President Obama has again directed U.S. Immigration and Customs Enforcement (ICE) officials to limit deportations of certain illegal immigrants ― in this case, telling them to avoid deporting parents who have minor children. The policy directive also cautioned immigration enforcement officials to allow illegal aliens who are arrested or detained to be able to visit with their children and be involved in court proceedings involving their family.
The move comes on the heels of Homeland Security Secretary Janet A. Napolitano’s earlier announcement that her department will focus on deporting those undocumented aliens who have a criminal record or are habitual violators of immigration laws. Last year, the President issued an executive order granting a temporary reprieve from removal to qualifying young illegal immigrants who were brought to the country as children, often referred to as “Dreamers” based on the unsuccessful DREAM Act legislation.
With immigration reform currently frozen in the House of Representatives the latest move did not sit well with many House republicans including Virginia Republican and House Committee Chairman Bob Goodlatte, who complained that the latest directive undermines U.S. federal authorities’ ability to enforce the country’s immigration laws. It will be interesting to see if the President makes any other unilateral moves if an immigration reform bill is not passed soon.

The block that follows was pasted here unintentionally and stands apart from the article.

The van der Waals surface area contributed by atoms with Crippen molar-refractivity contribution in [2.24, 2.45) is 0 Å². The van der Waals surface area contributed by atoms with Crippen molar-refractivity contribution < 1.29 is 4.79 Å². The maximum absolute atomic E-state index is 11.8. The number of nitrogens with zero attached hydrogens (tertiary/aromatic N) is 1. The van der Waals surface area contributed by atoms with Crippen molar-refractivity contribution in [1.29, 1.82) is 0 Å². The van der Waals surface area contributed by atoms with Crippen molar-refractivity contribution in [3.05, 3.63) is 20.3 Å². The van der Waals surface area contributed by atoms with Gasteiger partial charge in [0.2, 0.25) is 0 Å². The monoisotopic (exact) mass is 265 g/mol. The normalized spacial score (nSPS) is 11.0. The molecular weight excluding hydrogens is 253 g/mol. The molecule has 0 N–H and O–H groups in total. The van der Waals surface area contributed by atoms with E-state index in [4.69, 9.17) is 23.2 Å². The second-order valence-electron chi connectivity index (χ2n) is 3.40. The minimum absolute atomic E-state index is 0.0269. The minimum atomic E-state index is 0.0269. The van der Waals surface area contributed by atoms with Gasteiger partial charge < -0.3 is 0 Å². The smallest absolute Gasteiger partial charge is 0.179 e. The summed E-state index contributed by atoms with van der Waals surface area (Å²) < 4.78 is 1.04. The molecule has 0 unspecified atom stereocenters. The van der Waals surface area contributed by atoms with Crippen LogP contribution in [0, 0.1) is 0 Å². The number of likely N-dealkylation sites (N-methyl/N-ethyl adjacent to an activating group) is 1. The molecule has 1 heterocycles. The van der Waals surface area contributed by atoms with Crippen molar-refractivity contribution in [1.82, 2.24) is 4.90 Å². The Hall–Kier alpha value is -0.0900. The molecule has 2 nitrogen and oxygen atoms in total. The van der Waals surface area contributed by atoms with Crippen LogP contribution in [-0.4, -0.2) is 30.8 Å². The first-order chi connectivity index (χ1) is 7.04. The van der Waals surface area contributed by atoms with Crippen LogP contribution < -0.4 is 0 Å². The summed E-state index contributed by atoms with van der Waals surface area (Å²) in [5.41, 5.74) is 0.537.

The grounds for removal and deportation from the U.S.
A removal proceeding is initiated by a Notice to Appear at a hearing before an immigration law judge. The notice includes the legal authority for the removal proceeding, the charges and the alleged acts committed which violated the law. The alien has a right to legal counsel and the hearing will be adjourned to give them time to obtain legal representation.
Pursuant to federal law an alien may be deported and removed from the United States for violating laws such as:
- Illegally entering the U.S.
- Overstaying a visa or remaining in the country without legal status
- The commission of certain crimes
- Fraud such as marriage fraud in an effort to obtain a green card
- Drug possession
Deportation is a scary matter, and anyone facing removal proceedings should be represented by an experienced immigration attorney who can help them in defending against deportation by applying all legal defenses possible in an effort to keep families together.